When I was growing up, books took me away from my life to a solitary place that didn't feel lonely. They celebrated the outcasts, people who sat on the margins of society contemplating their interiors. When adolescence got scary, I turned to books addictively: Franny and Zooey , The Magus , The Idiot —just 50 more pages and I'll call it a day; just 20 more pages and I can have dessert. Books were my cure for a romanticized unhappiness, for the anxiety of impending adulthood. They were all mine, private islands with secret passwords only the worthy could utter.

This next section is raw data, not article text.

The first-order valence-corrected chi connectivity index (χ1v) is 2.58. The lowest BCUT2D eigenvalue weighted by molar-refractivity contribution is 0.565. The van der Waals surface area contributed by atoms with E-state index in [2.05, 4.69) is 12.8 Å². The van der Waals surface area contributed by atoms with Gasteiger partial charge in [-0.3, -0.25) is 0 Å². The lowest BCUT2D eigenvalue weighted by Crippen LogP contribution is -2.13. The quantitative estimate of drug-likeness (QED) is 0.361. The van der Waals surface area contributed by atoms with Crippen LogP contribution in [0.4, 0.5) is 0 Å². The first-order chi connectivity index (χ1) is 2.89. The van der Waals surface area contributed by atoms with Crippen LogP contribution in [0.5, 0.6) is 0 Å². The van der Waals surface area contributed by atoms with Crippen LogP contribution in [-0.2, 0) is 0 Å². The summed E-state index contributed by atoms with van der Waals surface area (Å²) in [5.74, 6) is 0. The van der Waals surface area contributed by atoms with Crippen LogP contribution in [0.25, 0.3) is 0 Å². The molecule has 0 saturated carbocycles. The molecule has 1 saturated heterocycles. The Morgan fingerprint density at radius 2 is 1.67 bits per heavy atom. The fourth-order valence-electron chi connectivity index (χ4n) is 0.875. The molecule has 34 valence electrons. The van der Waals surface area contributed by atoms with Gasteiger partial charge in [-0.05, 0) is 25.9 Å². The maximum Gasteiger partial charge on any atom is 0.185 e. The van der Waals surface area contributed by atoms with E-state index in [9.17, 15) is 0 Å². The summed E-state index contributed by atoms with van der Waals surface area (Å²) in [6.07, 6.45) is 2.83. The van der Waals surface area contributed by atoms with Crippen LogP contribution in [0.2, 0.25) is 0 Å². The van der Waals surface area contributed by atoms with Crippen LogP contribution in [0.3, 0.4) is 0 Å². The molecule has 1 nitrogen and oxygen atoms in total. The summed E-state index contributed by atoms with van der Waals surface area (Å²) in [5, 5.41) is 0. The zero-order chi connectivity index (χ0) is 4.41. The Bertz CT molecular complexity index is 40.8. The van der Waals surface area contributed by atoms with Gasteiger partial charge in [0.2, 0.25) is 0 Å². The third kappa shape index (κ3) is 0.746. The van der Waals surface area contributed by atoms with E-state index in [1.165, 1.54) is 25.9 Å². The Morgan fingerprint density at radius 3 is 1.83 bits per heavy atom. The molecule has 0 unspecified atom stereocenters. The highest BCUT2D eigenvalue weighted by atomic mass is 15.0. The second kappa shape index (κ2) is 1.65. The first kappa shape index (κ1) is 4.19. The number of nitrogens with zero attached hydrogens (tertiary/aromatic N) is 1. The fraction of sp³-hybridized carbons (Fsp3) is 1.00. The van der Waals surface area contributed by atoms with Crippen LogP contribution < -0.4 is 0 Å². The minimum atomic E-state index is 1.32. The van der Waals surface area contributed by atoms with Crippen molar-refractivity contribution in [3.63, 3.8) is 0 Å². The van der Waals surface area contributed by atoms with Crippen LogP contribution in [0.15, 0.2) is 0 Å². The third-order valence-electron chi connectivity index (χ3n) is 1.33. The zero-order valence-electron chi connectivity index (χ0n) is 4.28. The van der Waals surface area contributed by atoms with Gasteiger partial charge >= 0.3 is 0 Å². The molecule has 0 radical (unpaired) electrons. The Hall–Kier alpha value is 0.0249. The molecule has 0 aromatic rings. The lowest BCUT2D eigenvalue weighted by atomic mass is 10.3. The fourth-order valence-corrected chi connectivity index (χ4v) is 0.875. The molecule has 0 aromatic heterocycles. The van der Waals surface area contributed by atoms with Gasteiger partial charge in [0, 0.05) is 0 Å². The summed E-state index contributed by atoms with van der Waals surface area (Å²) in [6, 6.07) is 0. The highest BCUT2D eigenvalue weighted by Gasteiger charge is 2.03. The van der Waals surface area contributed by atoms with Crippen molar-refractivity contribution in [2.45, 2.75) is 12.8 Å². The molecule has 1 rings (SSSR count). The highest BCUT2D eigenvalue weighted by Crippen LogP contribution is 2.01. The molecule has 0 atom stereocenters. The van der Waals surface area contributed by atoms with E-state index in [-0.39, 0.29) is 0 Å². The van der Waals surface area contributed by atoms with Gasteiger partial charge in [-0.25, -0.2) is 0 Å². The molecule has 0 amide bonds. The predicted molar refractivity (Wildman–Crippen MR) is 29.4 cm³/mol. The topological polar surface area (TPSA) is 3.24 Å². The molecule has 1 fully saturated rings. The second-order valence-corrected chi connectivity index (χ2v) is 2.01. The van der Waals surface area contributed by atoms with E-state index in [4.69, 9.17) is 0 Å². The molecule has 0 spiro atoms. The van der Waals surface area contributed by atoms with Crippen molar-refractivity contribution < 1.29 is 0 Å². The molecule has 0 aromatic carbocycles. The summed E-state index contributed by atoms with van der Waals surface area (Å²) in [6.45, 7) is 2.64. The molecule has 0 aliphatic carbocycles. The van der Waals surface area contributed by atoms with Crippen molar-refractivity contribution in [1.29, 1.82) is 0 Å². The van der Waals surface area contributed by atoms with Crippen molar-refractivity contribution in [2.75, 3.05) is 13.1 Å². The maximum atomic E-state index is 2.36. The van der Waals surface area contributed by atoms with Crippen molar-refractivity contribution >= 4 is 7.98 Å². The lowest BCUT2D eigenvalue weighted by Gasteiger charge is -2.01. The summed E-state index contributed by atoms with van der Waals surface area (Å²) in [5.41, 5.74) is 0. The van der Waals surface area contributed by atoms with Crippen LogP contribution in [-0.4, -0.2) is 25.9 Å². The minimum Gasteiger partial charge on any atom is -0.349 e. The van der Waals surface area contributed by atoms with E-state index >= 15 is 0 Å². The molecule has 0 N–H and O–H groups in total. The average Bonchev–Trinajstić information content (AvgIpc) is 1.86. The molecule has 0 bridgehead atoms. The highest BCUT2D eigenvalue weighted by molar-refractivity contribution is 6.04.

If I could choose my favorite day, my favorite moment in some perfect dreamscape, I know exactly where I would be: stretched out in bed in the afternoon, knowing that the kids are taking a nap and I've got two more chapters left of some heartbreaking novel, the kind that messes you up for a week.
Jodie Foster appears in Flightplan , which opens in September.
What's on Jodie Foster's bookshelf? Read more!